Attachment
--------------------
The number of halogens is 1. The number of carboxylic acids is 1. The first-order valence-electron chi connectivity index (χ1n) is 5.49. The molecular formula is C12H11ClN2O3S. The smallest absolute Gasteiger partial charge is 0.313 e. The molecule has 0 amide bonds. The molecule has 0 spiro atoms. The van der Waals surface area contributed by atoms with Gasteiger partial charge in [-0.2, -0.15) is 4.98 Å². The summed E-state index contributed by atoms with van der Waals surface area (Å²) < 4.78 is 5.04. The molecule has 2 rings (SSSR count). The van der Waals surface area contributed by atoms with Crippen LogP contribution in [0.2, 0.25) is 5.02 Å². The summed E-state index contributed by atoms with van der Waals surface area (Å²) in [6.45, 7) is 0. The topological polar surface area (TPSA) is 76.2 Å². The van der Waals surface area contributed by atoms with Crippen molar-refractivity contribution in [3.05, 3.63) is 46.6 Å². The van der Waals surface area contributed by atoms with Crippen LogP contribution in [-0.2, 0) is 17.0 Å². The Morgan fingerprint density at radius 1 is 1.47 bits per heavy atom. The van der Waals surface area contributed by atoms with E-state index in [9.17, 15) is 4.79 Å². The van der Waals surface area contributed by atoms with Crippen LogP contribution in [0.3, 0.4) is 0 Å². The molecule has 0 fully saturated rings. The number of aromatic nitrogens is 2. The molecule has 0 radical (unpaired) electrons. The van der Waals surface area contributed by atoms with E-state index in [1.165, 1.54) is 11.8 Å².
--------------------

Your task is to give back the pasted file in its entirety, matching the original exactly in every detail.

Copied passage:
The number of halogens is 1. The number of carboxylic acids is 1. The first-order valence-electron chi connectivity index (χ1n) is 5.49. The molecular formula is C12H11ClN2O3S. The smallest absolute Gasteiger partial charge is 0.313 e. The molecule has 0 amide bonds. The molecule has 0 spiro atoms. The van der Waals surface area contributed by atoms with Gasteiger partial charge in [-0.2, -0.15) is 4.98 Å². The summed E-state index contributed by atoms with van der Waals surface area (Å²) < 4.78 is 5.04. The molecule has 2 rings (SSSR count). The van der Waals surface area contributed by atoms with Crippen LogP contribution in [0.2, 0.25) is 5.02 Å². The summed E-state index contributed by atoms with van der Waals surface area (Å²) in [6.45, 7) is 0. The topological polar surface area (TPSA) is 76.2 Å². The van der Waals surface area contributed by atoms with Crippen molar-refractivity contribution in [3.05, 3.63) is 46.6 Å². The van der Waals surface area contributed by atoms with Crippen LogP contribution in [-0.2, 0) is 17.0 Å². The Morgan fingerprint density at radius 1 is 1.47 bits per heavy atom. The van der Waals surface area contributed by atoms with E-state index in [9.17, 15) is 4.79 Å². The van der Waals surface area contributed by atoms with Crippen LogP contribution in [0.3, 0.4) is 0 Å². The molecule has 0 fully saturated rings. The number of aromatic nitrogens is 2. The molecule has 0 radical (unpaired) electrons. The van der Waals surface area contributed by atoms with E-state index in [1.165, 1.54) is 11.8 Å².